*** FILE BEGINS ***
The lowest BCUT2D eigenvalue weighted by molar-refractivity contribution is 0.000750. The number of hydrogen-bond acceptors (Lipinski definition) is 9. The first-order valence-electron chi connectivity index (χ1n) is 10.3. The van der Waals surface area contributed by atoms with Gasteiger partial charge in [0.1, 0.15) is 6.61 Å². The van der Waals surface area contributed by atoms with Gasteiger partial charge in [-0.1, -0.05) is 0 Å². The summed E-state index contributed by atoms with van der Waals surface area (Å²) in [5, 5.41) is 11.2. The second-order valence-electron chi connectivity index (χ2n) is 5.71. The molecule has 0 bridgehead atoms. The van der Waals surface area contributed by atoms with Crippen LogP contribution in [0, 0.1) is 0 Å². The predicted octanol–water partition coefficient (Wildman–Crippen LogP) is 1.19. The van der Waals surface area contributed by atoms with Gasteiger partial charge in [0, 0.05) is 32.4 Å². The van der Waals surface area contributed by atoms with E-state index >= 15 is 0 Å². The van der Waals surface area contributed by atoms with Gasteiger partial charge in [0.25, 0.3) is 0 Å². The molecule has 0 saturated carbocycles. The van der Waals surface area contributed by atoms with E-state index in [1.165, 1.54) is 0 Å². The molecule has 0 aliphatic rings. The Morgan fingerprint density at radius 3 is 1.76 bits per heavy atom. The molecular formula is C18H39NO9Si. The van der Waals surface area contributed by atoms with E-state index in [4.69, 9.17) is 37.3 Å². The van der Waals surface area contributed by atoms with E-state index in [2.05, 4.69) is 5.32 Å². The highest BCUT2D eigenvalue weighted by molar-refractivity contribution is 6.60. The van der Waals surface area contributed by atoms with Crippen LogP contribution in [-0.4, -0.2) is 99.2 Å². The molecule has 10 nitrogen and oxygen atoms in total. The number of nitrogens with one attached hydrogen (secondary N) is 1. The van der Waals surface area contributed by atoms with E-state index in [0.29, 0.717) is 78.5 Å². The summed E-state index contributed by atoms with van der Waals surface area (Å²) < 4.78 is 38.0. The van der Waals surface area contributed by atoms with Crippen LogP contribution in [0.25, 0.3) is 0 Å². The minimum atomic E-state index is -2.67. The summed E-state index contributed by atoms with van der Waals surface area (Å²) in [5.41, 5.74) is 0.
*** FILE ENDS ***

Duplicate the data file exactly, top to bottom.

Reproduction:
The lowest BCUT2D eigenvalue weighted by molar-refractivity contribution is 0.000750. The number of hydrogen-bond acceptors (Lipinski definition) is 9. The first-order valence-electron chi connectivity index (χ1n) is 10.3. The van der Waals surface area contributed by atoms with Gasteiger partial charge in [0.1, 0.15) is 6.61 Å². The van der Waals surface area contributed by atoms with Gasteiger partial charge in [-0.1, -0.05) is 0 Å². The summed E-state index contributed by atoms with van der Waals surface area (Å²) in [5, 5.41) is 11.2. The second-order valence-electron chi connectivity index (χ2n) is 5.71. The molecule has 0 bridgehead atoms. The van der Waals surface area contributed by atoms with Crippen LogP contribution in [0, 0.1) is 0 Å². The predicted octanol–water partition coefficient (Wildman–Crippen LogP) is 1.19. The van der Waals surface area contributed by atoms with Gasteiger partial charge in [0, 0.05) is 32.4 Å². The van der Waals surface area contributed by atoms with E-state index >= 15 is 0 Å². The van der Waals surface area contributed by atoms with Gasteiger partial charge in [0.25, 0.3) is 0 Å². The molecule has 0 saturated carbocycles. The van der Waals surface area contributed by atoms with E-state index in [1.165, 1.54) is 0 Å². The molecule has 0 aliphatic rings. The Morgan fingerprint density at radius 3 is 1.76 bits per heavy atom. The molecular formula is C18H39NO9Si. The van der Waals surface area contributed by atoms with E-state index in [4.69, 9.17) is 37.3 Å². The van der Waals surface area contributed by atoms with E-state index in [2.05, 4.69) is 5.32 Å². The highest BCUT2D eigenvalue weighted by molar-refractivity contribution is 6.60. The van der Waals surface area contributed by atoms with Crippen LogP contribution in [-0.4, -0.2) is 99.2 Å². The molecule has 10 nitrogen and oxygen atoms in total. The number of nitrogens with one attached hydrogen (secondary N) is 1. The van der Waals surface area contributed by atoms with E-state index in [0.29, 0.717) is 78.5 Å². The summed E-state index contributed by atoms with van der Waals surface area (Å²) < 4.78 is 38.0. The van der Waals surface area contributed by atoms with Crippen LogP contribution in [0.25, 0.3) is 0 Å². The minimum atomic E-state index is -2.67. The summed E-state index contributed by atoms with van der Waals surface area (Å²) in [5.41, 5.74) is 0.